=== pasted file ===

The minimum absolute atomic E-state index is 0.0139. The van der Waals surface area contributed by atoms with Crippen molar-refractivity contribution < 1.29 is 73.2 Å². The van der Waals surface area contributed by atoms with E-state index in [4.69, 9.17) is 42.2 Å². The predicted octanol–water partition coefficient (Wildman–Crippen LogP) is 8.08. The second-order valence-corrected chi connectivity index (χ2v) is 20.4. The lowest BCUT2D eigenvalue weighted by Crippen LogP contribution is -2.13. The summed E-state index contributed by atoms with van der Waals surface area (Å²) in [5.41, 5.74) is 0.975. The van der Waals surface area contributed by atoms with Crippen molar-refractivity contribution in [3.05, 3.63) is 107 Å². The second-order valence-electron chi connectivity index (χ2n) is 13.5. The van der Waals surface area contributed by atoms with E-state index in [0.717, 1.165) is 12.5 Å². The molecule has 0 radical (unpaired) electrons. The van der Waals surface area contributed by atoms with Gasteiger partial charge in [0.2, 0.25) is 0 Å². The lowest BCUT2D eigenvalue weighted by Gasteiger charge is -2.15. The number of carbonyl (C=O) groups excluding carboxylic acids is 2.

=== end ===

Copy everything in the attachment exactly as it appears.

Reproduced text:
The minimum absolute atomic E-state index is 0.0139. The van der Waals surface area contributed by atoms with Crippen molar-refractivity contribution < 1.29 is 73.2 Å². The van der Waals surface area contributed by atoms with E-state index in [4.69, 9.17) is 42.2 Å². The predicted octanol–water partition coefficient (Wildman–Crippen LogP) is 8.08. The second-order valence-corrected chi connectivity index (χ2v) is 20.4. The lowest BCUT2D eigenvalue weighted by Crippen LogP contribution is -2.13. The summed E-state index contributed by atoms with van der Waals surface area (Å²) in [5.41, 5.74) is 0.975. The van der Waals surface area contributed by atoms with Crippen molar-refractivity contribution in [3.05, 3.63) is 107 Å². The second-order valence-electron chi connectivity index (χ2n) is 13.5. The van der Waals surface area contributed by atoms with E-state index in [0.717, 1.165) is 12.5 Å². The molecule has 0 radical (unpaired) electrons. The van der Waals surface area contributed by atoms with Gasteiger partial charge in [0.2, 0.25) is 0 Å². The lowest BCUT2D eigenvalue weighted by Gasteiger charge is -2.15. The number of carbonyl (C=O) groups excluding carboxylic acids is 2.